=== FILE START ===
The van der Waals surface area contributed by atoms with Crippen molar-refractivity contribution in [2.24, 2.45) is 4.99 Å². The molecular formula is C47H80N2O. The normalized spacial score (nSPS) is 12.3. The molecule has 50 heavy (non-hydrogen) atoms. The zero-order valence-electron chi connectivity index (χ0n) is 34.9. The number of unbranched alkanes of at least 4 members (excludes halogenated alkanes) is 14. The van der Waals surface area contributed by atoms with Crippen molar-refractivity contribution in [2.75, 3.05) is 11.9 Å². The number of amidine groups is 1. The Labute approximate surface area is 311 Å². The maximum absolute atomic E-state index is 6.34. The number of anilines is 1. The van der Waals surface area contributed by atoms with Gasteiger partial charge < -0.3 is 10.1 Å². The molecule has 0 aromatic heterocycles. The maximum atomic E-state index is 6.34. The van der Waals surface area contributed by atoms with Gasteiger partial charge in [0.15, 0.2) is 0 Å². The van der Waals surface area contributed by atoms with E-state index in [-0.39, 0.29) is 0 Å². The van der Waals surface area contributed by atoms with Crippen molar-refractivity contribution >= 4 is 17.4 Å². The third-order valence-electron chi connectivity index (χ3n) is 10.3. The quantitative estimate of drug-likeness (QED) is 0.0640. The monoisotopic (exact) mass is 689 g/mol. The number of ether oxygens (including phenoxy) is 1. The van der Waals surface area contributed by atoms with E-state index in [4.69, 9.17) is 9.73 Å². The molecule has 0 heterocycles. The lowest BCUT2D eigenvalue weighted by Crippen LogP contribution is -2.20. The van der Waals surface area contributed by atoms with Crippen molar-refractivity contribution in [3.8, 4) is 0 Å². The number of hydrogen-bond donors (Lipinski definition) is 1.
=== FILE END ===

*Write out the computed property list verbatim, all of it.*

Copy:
The van der Waals surface area contributed by atoms with Crippen molar-refractivity contribution in [2.24, 2.45) is 4.99 Å². The molecular formula is C47H80N2O. The normalized spacial score (nSPS) is 12.3. The molecule has 50 heavy (non-hydrogen) atoms. The zero-order valence-electron chi connectivity index (χ0n) is 34.9. The number of unbranched alkanes of at least 4 members (excludes halogenated alkanes) is 14. The van der Waals surface area contributed by atoms with Crippen molar-refractivity contribution in [2.75, 3.05) is 11.9 Å². The number of amidine groups is 1. The Labute approximate surface area is 311 Å². The maximum absolute atomic E-state index is 6.34. The number of anilines is 1. The van der Waals surface area contributed by atoms with Gasteiger partial charge < -0.3 is 10.1 Å². The molecule has 0 aromatic heterocycles. The maximum atomic E-state index is 6.34. The van der Waals surface area contributed by atoms with Gasteiger partial charge in [0.15, 0.2) is 0 Å². The van der Waals surface area contributed by atoms with E-state index in [-0.39, 0.29) is 0 Å². The van der Waals surface area contributed by atoms with Crippen molar-refractivity contribution >= 4 is 17.4 Å². The third-order valence-electron chi connectivity index (χ3n) is 10.3. The quantitative estimate of drug-likeness (QED) is 0.0640. The monoisotopic (exact) mass is 689 g/mol. The number of ether oxygens (including phenoxy) is 1. The van der Waals surface area contributed by atoms with E-state index in [4.69, 9.17) is 9.73 Å². The molecule has 0 heterocycles. The lowest BCUT2D eigenvalue weighted by Crippen LogP contribution is -2.20. The van der Waals surface area contributed by atoms with Crippen molar-refractivity contribution in [3.8, 4) is 0 Å². The number of hydrogen-bond donors (Lipinski definition) is 1.